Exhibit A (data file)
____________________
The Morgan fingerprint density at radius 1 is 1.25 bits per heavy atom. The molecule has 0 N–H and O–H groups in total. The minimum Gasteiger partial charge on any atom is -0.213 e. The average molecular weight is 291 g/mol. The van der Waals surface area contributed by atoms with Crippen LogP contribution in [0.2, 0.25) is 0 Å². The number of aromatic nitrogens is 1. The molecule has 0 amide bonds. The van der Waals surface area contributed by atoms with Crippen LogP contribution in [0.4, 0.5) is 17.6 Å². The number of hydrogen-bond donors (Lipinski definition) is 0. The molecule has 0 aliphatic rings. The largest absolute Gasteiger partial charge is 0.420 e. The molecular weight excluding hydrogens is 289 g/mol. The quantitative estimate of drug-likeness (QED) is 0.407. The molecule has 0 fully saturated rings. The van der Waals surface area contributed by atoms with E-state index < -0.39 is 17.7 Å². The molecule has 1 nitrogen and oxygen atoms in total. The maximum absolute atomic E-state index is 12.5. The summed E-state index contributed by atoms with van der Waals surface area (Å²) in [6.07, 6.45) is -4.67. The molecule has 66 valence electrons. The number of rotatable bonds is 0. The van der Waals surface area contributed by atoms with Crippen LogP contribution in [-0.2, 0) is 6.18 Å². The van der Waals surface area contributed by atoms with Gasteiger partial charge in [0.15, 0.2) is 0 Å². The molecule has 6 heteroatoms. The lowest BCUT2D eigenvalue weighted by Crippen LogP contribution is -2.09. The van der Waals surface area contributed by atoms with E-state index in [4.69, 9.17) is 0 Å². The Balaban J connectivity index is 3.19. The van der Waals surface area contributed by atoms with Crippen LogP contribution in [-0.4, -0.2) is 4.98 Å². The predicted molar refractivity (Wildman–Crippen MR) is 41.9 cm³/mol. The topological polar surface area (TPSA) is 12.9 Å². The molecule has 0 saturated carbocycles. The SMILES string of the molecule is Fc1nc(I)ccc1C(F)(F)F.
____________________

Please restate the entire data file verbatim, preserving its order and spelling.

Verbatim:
The Morgan fingerprint density at radius 1 is 1.25 bits per heavy atom. The molecule has 0 N–H and O–H groups in total. The minimum Gasteiger partial charge on any atom is -0.213 e. The average molecular weight is 291 g/mol. The van der Waals surface area contributed by atoms with Crippen LogP contribution in [0.2, 0.25) is 0 Å². The number of aromatic nitrogens is 1. The molecule has 0 amide bonds. The van der Waals surface area contributed by atoms with Crippen LogP contribution in [0.4, 0.5) is 17.6 Å². The number of hydrogen-bond donors (Lipinski definition) is 0. The molecule has 0 aliphatic rings. The largest absolute Gasteiger partial charge is 0.420 e. The molecular weight excluding hydrogens is 289 g/mol. The quantitative estimate of drug-likeness (QED) is 0.407. The molecule has 0 fully saturated rings. The van der Waals surface area contributed by atoms with E-state index < -0.39 is 17.7 Å². The molecule has 1 nitrogen and oxygen atoms in total. The maximum absolute atomic E-state index is 12.5. The summed E-state index contributed by atoms with van der Waals surface area (Å²) in [6.07, 6.45) is -4.67. The molecule has 66 valence electrons. The number of rotatable bonds is 0. The van der Waals surface area contributed by atoms with Crippen LogP contribution in [-0.2, 0) is 6.18 Å². The van der Waals surface area contributed by atoms with Gasteiger partial charge in [0.15, 0.2) is 0 Å². The molecule has 6 heteroatoms. The lowest BCUT2D eigenvalue weighted by Crippen LogP contribution is -2.09. The van der Waals surface area contributed by atoms with E-state index in [4.69, 9.17) is 0 Å². The Balaban J connectivity index is 3.19. The van der Waals surface area contributed by atoms with Crippen LogP contribution in [-0.4, -0.2) is 4.98 Å². The predicted molar refractivity (Wildman–Crippen MR) is 41.9 cm³/mol. The topological polar surface area (TPSA) is 12.9 Å². The molecule has 0 saturated carbocycles. The SMILES string of the molecule is Fc1nc(I)ccc1C(F)(F)F.